You can and probably should finish your degree, even when you’re concentrating on your recovery. One major reason is the financial benefit; the more educated you are, the more likely you are to gain employment and increase your income.1 More than 37 million people have attended college but never earned a degree.2 Let’s take a look at how to avoid becoming part of this statistic when you finish your degree during recovery.
Tips to Successfully Finish Your Degree
1. Find the right college.
When you’re planning your strategy for a return to school, consider finishing your degree at a place where they welcome returning adults. If you’re 25 or older, many colleges will consider you a nontraditional student. Nontraditional students make up close to 40 percent of the college population.3 Look for a college that recognizes and caters to returning adults, because they’ll have a commitment to supporting this student population by offering ways to improve degree access and achievement.
2. Apply for financial aid.
Don’t let money stop you when you want to finish your degree. If the college of your choice is out of reach financially, look into available scholarships and grants. Also, apply for financial aid and research student loans. If you’re working, see if your company offers tuition reimbursement or other education opportunities.
3. Research life experience credits.
While you were taking a break from college, you may have served in the military, acquired specialized college-level knowledge on the job or gained knowledge from independent reading or hobbies. Your life and work experiences may apply as possible college credit, which can help you finish your degree sooner.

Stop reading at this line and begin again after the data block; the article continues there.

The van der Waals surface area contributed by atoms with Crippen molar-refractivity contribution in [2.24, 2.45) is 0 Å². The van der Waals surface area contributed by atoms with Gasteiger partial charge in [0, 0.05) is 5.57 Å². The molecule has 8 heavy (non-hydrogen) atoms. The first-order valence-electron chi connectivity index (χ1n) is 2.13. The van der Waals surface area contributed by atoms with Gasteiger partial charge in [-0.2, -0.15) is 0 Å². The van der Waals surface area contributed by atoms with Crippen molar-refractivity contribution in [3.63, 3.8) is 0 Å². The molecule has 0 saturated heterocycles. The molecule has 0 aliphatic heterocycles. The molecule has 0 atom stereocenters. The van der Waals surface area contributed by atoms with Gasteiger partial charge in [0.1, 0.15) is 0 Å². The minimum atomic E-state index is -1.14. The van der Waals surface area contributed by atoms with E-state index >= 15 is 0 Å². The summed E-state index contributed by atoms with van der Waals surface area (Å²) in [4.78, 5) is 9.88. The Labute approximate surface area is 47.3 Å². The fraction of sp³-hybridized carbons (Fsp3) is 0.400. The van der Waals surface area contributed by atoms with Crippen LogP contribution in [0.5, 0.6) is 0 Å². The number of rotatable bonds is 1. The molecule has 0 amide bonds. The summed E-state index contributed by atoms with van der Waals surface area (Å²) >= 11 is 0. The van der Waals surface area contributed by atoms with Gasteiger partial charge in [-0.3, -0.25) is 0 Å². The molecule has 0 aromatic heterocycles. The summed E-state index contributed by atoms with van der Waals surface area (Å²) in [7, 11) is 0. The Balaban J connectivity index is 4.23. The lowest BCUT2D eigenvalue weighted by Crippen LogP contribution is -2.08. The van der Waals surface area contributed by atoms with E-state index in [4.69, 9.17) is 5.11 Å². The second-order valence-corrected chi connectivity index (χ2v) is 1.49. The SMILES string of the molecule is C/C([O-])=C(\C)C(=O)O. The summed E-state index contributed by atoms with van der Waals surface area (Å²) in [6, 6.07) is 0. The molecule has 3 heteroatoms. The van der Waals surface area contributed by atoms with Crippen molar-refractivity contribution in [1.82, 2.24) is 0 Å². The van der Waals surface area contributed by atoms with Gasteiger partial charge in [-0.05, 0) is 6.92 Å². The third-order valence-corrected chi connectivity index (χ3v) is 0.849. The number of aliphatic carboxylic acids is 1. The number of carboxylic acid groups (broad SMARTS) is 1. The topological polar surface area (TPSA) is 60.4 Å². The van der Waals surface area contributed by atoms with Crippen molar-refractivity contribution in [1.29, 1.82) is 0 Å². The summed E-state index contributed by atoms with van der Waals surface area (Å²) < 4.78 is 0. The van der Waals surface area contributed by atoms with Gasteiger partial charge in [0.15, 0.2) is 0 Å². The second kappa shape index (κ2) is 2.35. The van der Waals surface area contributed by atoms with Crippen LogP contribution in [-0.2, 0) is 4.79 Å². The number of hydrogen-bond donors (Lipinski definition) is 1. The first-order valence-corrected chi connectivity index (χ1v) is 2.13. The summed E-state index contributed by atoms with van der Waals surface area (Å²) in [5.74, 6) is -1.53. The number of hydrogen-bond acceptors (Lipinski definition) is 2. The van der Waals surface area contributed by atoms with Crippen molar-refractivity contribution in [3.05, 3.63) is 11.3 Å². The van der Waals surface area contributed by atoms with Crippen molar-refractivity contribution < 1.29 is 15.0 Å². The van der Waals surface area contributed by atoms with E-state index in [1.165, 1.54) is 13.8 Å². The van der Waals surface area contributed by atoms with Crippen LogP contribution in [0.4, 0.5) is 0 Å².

4. Stay healthy.
College can be exhausting. But once you’ve started, it’s important to maintain attendance. Stay healthy by eating well, exercising and practicing self-care to battle fatigue or nerves that can pop up when you’re finishing your degree. Keeping yourself healthy keeps ailments to a minimum. Don’t let these become excuses for avoiding finishing your degree or for relapse. Challenges are all part of the process.
5. Avoid the partying aspects of college.
Unfortunately, college life often includes parties that involve drugs and alcohol. Avoid going to social events that could jeopardize your recovery, even if you feel you can handle the temptations. It’s not worth the risk. Keep your eye on your long-term goal: to finish your degree.
Need an Extra Push to Finish Your Degree?
If you’re looking for an extra push to get you to finish your degree, keep in mind the sense of accomplishment and the boost to your self-esteem you’ll experience as you work toward your goals. Also, the potential for a satisfying career that earns you more money will be within your reach.
Don’t Let Anything Stop You
Don’t let age, money or anything else get in the way of a better life. There’s always a way to reach your goals. You’ve made it into recovery, which is no easy task, so keep the momentum going by getting your degree. It will open up more rewarding and fulfilling possibilities in your sober life.